August 28, 2014

PATTEN | Ferguson: Why We Still Need Rap

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“A young nigga got it bad cause I’m brown / And not the other color so police think / They have the authority to kill a minority,” rapped Ice Cube on N.W.A’s 1988 iconoclastic “Fuck tha Police.” Whether or not N.W.A encouraged social progress is debatable (the same song featured Easy E rapping about, “a sucker in a uniform waiting to get shot”), but they at least helped publicize issues facing an underrepresented community. In the wake of Michael Brown’s death and the subsequent protests/riots, it occurs to me that rap, with only certain exceptions, has lost its way as a voice of the people. This vacancy has been especially notable given the platform for expression that rap has gained in American culture in the past 25 years.

Musically, rap has never been better, with a constantly evolving range of sounds breaking down the walls between rap and other genres. And thematic content has not suffered either — Drake and Kanye’s introspective breakdowns, Kendrick’s “short film,” Danny Brown’s unflinchingly documented debauchery, etc. have quickly and deservedly been labeled classic by hip hop heads and dilettantes alike. But hip hop as “a voice for the revolution,” as Common referenced at the VMA’s, has generally lost its credibility. While some, including Common on this summer’s Chicago-focused Nobody’s Smiling, have continued to pursue social awareness, rappers are alternatively turning the camera inwards or reveling in excess and violence. I must emphasize that I see neither as lacking in merit, I simply see an absence of the political and socially inspired rap that helped bring rap to the forefront of American consciousness.

As a result of the aforementioned evolutions and improvements in the genre, rap has gained major exposure in present day American music. The biggest rappers have transcended music, allowing Kanye and Jay to be something close to American royalty. Platinum rappers and mixtape hustlers alike are praised by music blogs and in turn consumed by suburban (primarily white) kids and adults. I cannot help but wonder if the gradual change in rap fan demographics has contributed to the decline of social consciousness. Rappers and companies alike must be wary of alienating the very people that are handing over the dollars that keep them in business.

Inspired by the rampant media coverage, some rappers have taken time to address the events of Ferguson. J Cole visited and recorded a song (“Be Free,” which unfortunately captures everything that makes J Cole’s rapping cringe-worthy), in addition to publicly lamenting the cynicism that has come to dominate police interactions with African Americans, in an interview with Complex. Game got together with 13 others (including Rick Ross, Wale, 2 Chainz and Diddy) to record “Don’t Shoot,” with sales proceeds going to charity. Still, these efforts feel more pandering than they do sincere.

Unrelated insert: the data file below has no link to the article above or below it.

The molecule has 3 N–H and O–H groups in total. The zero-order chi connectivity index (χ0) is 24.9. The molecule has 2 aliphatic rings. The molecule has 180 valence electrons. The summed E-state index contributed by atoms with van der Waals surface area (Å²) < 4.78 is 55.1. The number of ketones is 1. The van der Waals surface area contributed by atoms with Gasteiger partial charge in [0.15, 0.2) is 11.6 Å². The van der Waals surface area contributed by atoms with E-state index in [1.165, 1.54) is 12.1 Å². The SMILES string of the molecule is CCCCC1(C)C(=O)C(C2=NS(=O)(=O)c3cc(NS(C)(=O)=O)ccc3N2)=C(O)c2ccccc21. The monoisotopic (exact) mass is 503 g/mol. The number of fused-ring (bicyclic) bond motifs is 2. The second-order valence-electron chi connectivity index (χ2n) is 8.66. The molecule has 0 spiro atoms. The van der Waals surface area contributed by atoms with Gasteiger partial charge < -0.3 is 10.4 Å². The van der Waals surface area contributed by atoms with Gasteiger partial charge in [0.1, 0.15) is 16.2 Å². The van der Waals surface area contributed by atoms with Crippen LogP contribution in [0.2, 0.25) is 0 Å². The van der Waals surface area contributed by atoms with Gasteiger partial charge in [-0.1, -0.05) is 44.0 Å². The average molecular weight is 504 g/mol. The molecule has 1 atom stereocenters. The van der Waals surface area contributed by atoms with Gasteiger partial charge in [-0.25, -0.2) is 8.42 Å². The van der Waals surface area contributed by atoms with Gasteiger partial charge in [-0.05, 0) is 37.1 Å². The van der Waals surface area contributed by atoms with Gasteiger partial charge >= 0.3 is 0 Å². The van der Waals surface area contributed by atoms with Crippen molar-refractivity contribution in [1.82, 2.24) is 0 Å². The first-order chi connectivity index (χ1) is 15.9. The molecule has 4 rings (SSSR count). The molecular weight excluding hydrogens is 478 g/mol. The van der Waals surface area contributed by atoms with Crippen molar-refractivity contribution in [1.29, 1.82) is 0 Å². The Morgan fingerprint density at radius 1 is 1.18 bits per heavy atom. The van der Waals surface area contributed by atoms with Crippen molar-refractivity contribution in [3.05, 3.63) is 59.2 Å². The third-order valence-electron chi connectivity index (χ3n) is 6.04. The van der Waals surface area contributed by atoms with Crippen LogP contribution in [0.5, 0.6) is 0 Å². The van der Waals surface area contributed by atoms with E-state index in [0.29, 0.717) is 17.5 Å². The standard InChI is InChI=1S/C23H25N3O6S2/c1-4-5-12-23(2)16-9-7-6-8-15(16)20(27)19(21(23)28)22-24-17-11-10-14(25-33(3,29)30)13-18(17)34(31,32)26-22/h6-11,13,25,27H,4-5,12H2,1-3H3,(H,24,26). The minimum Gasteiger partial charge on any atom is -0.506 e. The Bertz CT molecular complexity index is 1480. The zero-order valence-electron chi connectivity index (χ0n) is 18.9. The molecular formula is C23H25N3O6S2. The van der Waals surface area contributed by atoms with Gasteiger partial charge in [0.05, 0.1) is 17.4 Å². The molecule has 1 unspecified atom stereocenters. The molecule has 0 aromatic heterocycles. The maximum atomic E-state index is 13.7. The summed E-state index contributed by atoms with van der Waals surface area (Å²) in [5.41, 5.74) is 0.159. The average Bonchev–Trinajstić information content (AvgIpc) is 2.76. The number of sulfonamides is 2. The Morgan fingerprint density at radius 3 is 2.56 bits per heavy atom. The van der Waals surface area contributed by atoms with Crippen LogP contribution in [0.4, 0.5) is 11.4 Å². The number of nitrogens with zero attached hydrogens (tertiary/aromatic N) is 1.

The most impressive response has come courtesy of Killer Mike. Mike first wrote an essay on Instagram that focused on the loss of a human and the collective pain that should be felt in light of such a horrific incident. He then followed that up with an Op-Ed on Billboard where he discussed the abuses of police power. He reiterated his sentiments in an incredibly articulate interview on CNN, connecting the militarization of the police and the general failures of institutions in many communities. Largely what was so refreshing about Mike’s statements was that this was not a change in direction for Mike — he has rapped and talked extensively about such issues previously. Furthermore, I thought he did a wonderful job of utilizing 2014 media resources. A combination of Instagram, a mainstream music website and major news media allows Mike to reach a massive audience.

The impact of Killer Mike’s writing and appearances makes Kanye West’s absence even more unfortunate. West has the intelligence and credibility to address issues of institutional racism (having rapped and spoken about it for years) but has apparently gotten shy of late. While it may not be his responsibility to serve as a social leader, he could at least help shape the way we discuss issues of police and communities. His failure to use his significant platform to advocate for matters outside of himself is an unfortunate culmination of his rise to superstardom.

Notably, some musicians outside of hip hop have stepped forward, at least in regards to Ferguson. Cat Power and Billy Bragg both played quickly planned benefit shows in St. Louis while Sky Ferreira (inspired by Cat Power) donated the proceeds from a concert to protesters. Dev Hynes (Blood Orange) is always thoughtful and open in regards to racism and abuses of power, being even more so since he was assaulted by security at Lollapalooza.

Ultimately though, I cannot help but believe that part of rap is serving as a voice for the voiceless. Every song, or even every album, does not have to be an exercise in political rhetoric, but rap is rooted in a sense of community. From Chicago to Atlanta, L.A. to New York, it is inherently tied to groups of people whose existence is often ground down to statistics. For the benefit of millions, hip hop cannot afford to abandon the very corners from which it arose.